No more newspaper ads: Why J.C. Penney is going digital-first this holiday season
December 9, 2022 | By Kimeko McCoy
As more shoppers shift to making purchases online, J.C. Penney is making a shift too. The legacy retailer is shifting its ad strategy this year to meet shoppers where they are across the digital landscape, specifically via social media, search and influencers.
“It also gives us the opportunity to be more flexible and meet the shifting timing needs of the consumers purchasing,” said Bill Cunningham, vp of marketing at J.C. Penney. “We’re less locked in [to a media buy] and able to move our messaging around digitally to make sure that we’re with the customer when they’re ready to shop.”
Over the past year, J.C. Penney has made a bigger push into digital marketing than in years prior, spending at least three-quarters of its ad budget on performance marketing, paid search, social media, influencers and comparison shopping engines over linear television and newspaper inserts, per Cunningham. (He declined to offer further details on J.C. Penney’s media spend.)
In fact, J.C. Penney completely eliminated newspaper ad inserts out of its media mix ahead of Black Friday shopping (which has been starting earlier every year). “We really took stock of that and focused on putting all our energy and efforts against a digital ad versus putting our energy into a newspaper inserted ad,” Cunningham added, “which was historically how we would have approached the peak of the season in the market.”
The move by Penney’s is an attempt to capture a portion of online shoppers and keep up with global e-commerce trends, which have seen online sales steadily climb since the onset of the pandemic in 2020. By 2023, forecasters expect e-commerce to make up 20% of retail sales worldwide, up from 19.7% this year, according to eMarketer. In 2019, eMarketer reported that e-commerce made up 14% of global retail sales. There is a lot at stake for J.C. Penney when it comes to e-commerce, especially as the retailer has been lagging behind competitors in sales and continues to deal with a high amount of debt that worsened when it fell into bankruptcy not long after the pandemic began in 2020. (More on how the brand hoped to turn it around in 2019 here.)
Cunningham said launching holiday marketing earlier than normal and focusing on digital has resulted in earlier shopper interest and engagement. (He did not offer further details, including sales or website metrics.)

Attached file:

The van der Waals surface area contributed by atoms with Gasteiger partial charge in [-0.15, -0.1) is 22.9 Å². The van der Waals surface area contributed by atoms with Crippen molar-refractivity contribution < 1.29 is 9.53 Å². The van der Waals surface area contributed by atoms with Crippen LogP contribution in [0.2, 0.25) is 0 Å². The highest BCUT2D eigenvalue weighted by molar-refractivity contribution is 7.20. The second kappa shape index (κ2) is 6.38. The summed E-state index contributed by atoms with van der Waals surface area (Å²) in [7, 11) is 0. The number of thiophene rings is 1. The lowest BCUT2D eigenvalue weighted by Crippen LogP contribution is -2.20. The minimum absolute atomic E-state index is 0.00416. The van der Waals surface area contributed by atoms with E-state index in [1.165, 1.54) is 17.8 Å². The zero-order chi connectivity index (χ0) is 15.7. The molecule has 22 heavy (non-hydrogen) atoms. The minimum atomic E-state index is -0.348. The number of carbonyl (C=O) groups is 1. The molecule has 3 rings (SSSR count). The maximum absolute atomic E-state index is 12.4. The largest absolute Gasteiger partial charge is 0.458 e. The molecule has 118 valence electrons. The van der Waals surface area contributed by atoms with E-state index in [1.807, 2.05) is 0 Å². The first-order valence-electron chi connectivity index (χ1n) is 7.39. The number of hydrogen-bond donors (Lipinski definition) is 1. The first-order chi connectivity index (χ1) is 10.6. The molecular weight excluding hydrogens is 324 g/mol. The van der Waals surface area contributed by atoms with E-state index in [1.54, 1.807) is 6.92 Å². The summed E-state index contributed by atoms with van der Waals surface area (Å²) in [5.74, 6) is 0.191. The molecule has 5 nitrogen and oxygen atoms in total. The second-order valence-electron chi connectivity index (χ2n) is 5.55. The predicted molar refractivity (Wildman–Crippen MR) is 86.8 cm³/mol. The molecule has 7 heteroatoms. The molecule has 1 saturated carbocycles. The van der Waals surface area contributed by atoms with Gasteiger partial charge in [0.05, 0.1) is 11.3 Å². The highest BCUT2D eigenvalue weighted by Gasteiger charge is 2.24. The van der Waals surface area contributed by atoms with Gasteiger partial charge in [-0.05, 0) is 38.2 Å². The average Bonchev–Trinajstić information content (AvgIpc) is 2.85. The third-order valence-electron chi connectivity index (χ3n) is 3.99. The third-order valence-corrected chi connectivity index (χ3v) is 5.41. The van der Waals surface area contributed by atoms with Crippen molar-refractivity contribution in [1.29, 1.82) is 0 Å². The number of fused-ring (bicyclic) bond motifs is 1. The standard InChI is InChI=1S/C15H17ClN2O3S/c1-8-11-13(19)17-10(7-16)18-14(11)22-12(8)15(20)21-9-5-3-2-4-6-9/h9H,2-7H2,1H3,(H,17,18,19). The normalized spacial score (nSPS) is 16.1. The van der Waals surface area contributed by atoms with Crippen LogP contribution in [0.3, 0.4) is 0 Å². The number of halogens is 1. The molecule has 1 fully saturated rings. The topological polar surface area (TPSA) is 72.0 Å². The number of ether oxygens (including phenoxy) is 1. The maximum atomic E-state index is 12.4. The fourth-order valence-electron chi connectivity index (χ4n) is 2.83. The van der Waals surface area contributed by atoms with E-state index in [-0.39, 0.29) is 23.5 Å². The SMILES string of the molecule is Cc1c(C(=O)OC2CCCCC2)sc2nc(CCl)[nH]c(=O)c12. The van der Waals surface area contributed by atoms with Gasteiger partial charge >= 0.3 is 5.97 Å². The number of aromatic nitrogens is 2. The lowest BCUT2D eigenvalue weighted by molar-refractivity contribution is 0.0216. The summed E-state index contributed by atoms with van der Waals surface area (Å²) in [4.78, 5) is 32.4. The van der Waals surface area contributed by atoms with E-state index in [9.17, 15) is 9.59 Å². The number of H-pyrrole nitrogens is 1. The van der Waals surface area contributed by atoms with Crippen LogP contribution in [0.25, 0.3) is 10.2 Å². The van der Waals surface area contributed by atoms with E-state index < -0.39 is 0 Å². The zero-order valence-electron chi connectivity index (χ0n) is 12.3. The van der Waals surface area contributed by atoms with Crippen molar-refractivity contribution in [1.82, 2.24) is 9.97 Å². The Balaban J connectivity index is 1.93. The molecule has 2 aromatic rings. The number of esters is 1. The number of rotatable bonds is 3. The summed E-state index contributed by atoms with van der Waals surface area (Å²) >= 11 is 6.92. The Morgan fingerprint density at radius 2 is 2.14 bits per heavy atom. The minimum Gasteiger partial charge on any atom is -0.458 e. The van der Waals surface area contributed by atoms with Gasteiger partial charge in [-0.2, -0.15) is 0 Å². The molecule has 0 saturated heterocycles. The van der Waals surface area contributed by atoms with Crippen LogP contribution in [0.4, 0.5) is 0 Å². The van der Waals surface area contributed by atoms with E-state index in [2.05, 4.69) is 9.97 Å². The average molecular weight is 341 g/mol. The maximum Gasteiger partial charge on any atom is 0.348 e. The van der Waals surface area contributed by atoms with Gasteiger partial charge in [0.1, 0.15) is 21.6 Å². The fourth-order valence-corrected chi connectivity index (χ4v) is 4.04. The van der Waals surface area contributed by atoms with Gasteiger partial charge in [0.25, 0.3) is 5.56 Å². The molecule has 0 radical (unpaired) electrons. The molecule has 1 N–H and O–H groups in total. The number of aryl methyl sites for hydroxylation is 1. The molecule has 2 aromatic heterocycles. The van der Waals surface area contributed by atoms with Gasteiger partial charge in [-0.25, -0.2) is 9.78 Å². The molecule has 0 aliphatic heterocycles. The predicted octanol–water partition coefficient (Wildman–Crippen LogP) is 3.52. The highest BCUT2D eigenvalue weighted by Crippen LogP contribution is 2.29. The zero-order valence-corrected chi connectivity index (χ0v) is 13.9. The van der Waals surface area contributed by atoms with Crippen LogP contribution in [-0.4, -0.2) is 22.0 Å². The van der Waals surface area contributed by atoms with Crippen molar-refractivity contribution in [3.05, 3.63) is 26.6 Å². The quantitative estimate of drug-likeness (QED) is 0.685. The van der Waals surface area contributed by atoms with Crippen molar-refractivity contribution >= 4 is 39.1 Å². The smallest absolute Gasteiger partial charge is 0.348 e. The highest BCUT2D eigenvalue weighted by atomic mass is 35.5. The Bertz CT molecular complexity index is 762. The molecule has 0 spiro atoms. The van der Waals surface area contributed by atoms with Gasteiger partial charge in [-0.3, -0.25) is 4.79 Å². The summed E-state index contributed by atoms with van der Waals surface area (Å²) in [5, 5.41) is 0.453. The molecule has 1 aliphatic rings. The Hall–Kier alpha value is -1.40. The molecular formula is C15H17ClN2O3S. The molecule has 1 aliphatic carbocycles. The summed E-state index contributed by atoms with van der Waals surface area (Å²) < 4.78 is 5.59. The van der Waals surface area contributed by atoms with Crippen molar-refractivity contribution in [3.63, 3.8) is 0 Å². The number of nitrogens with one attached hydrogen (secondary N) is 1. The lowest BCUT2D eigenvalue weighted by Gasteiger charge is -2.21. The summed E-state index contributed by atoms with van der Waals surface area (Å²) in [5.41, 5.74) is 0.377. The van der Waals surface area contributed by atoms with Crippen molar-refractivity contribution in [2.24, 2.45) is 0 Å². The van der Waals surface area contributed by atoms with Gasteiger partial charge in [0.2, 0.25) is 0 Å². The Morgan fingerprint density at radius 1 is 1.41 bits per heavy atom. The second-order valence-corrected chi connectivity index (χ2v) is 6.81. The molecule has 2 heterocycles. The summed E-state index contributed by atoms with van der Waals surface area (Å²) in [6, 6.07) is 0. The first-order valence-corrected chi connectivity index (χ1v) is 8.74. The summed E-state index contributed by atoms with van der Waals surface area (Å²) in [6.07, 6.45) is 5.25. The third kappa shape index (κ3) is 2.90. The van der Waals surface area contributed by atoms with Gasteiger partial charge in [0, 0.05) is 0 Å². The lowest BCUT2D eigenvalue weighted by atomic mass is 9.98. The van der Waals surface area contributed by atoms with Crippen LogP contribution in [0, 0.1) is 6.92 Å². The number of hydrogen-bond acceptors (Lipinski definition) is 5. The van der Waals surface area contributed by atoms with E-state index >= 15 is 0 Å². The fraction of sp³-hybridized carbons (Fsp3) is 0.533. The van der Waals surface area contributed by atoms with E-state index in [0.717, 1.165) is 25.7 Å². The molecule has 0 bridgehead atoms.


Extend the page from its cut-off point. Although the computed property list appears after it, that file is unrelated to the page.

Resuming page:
From January to June of this year, J.C. Penney spent more than $161 million on advertising, up from the nearly $113 million spent last year during that same time frame, according to Kantar. Per Pathmatics, the retailer spent at least $35 million on digital media so far this year, slightly less than the nearly $38 million spent in 2021. (Kantar does not track social media spending as Pathmatics does.)
For a legacy brand like J.C. Penney, a digital-first strategy allows the brand to not only tap into online communities, but also build its own community, thus boosting brand awareness and relevance, said Rebecca Sisson, brand strategist at Proverb marketing agency.
“A predominately digital strategy can be a good move for brands at several different growth stages,” Sisson said in an email. “The data you can harness alone is a powerful enough tool that can make the investment in digital worth it for any brand.”
It’s something Target has done well, by bringing audiences together via user-generated content and harnessing the power of content like “Target Shop with Me” on YouTube, Sisson added.
Since at least last year, Penney’s has steadily been putting more investment behind online channels to create a direct line of communication with shoppers, per Cunningham. Next year, Cunningham said the brand will look to boost brand consideration to push shoppers to purchase and engage them to keep the brand top of mind in 2023.
“We’re really focused in on reaching our customers in a one-to-one approach and really focusing on targeting to customers the items, the products and the statements that resonate most with them,” he said.
Digiday Top Stories
Starting with a small group of members and employees, Starbucks will invite participants into “journeys” that allow them to collect NFTs and points that unlock new benefits and experiences.
Influencer marketing is maturing as a business for many media firms, as they find ways to leverage creator content and gain new audiences.
Unlike other publishers such as Activision Blizzard and Riot Games, which have pumped millions of dollars into organizing and marketing esports leagues for their titles, Nintendo has never offered serious prize money for competitive Smash events.
Known for being a brand of indestructible coolers, cups and increasingly lifestyle apparel, Yeti has been evolving from a wholesale company to one that markets more like a direct-to-consumer company as it experiments on platforms like TikTok, Pinterest and its own media properties.
OOH ads for the startup, best known for offering wedding registries, will not only be in the Rockefeller Center subway station (where they are hoping to capture the attention of couples going to visit the Christmas tree) but also with subway digital ads, billboards near Bryant Park as well as downtown in Soho and with wild postings throughout the city.